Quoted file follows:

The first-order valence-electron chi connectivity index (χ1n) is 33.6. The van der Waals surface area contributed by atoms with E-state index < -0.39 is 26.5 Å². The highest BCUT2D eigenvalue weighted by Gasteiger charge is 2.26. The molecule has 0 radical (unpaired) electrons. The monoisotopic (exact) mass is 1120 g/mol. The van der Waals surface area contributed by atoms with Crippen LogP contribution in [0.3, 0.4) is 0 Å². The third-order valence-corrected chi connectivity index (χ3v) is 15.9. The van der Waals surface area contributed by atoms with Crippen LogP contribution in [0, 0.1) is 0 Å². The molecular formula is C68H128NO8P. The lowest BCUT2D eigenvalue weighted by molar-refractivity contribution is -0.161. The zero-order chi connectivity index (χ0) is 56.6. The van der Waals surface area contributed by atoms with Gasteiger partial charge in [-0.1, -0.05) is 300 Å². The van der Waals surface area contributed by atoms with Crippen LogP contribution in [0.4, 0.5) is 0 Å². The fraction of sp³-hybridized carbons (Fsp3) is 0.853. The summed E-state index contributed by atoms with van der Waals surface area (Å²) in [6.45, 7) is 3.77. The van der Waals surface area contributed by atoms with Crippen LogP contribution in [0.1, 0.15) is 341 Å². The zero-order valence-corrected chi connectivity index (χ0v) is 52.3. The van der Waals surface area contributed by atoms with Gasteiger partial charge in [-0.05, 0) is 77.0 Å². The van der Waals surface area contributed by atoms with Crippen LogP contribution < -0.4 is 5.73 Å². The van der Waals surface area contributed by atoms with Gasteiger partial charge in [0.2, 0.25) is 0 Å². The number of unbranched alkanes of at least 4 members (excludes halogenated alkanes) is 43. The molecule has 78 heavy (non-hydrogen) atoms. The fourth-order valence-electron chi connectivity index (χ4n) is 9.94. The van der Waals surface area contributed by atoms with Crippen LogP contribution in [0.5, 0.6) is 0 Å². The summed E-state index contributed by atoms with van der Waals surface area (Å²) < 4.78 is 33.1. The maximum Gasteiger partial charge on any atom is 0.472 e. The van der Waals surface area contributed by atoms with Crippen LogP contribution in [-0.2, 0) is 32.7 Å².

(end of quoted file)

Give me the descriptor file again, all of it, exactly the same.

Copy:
The first-order valence-electron chi connectivity index (χ1n) is 33.6. The van der Waals surface area contributed by atoms with E-state index < -0.39 is 26.5 Å². The highest BCUT2D eigenvalue weighted by Gasteiger charge is 2.26. The molecule has 0 radical (unpaired) electrons. The monoisotopic (exact) mass is 1120 g/mol. The van der Waals surface area contributed by atoms with Crippen LogP contribution in [0.3, 0.4) is 0 Å². The third-order valence-corrected chi connectivity index (χ3v) is 15.9. The van der Waals surface area contributed by atoms with Crippen LogP contribution in [0, 0.1) is 0 Å². The molecular formula is C68H128NO8P. The lowest BCUT2D eigenvalue weighted by molar-refractivity contribution is -0.161. The zero-order chi connectivity index (χ0) is 56.6. The van der Waals surface area contributed by atoms with Gasteiger partial charge in [-0.1, -0.05) is 300 Å². The van der Waals surface area contributed by atoms with Crippen LogP contribution in [0.4, 0.5) is 0 Å². The fraction of sp³-hybridized carbons (Fsp3) is 0.853. The summed E-state index contributed by atoms with van der Waals surface area (Å²) in [6.45, 7) is 3.77. The van der Waals surface area contributed by atoms with Crippen LogP contribution in [0.1, 0.15) is 341 Å². The zero-order valence-corrected chi connectivity index (χ0v) is 52.3. The van der Waals surface area contributed by atoms with Gasteiger partial charge in [-0.05, 0) is 77.0 Å². The van der Waals surface area contributed by atoms with Crippen LogP contribution < -0.4 is 5.73 Å². The van der Waals surface area contributed by atoms with Gasteiger partial charge in [0.2, 0.25) is 0 Å². The number of unbranched alkanes of at least 4 members (excludes halogenated alkanes) is 43. The molecule has 78 heavy (non-hydrogen) atoms. The fourth-order valence-electron chi connectivity index (χ4n) is 9.94. The van der Waals surface area contributed by atoms with Crippen LogP contribution in [0.5, 0.6) is 0 Å². The summed E-state index contributed by atoms with van der Waals surface area (Å²) < 4.78 is 33.1. The maximum Gasteiger partial charge on any atom is 0.472 e. The van der Waals surface area contributed by atoms with Crippen LogP contribution in [-0.2, 0) is 32.7 Å².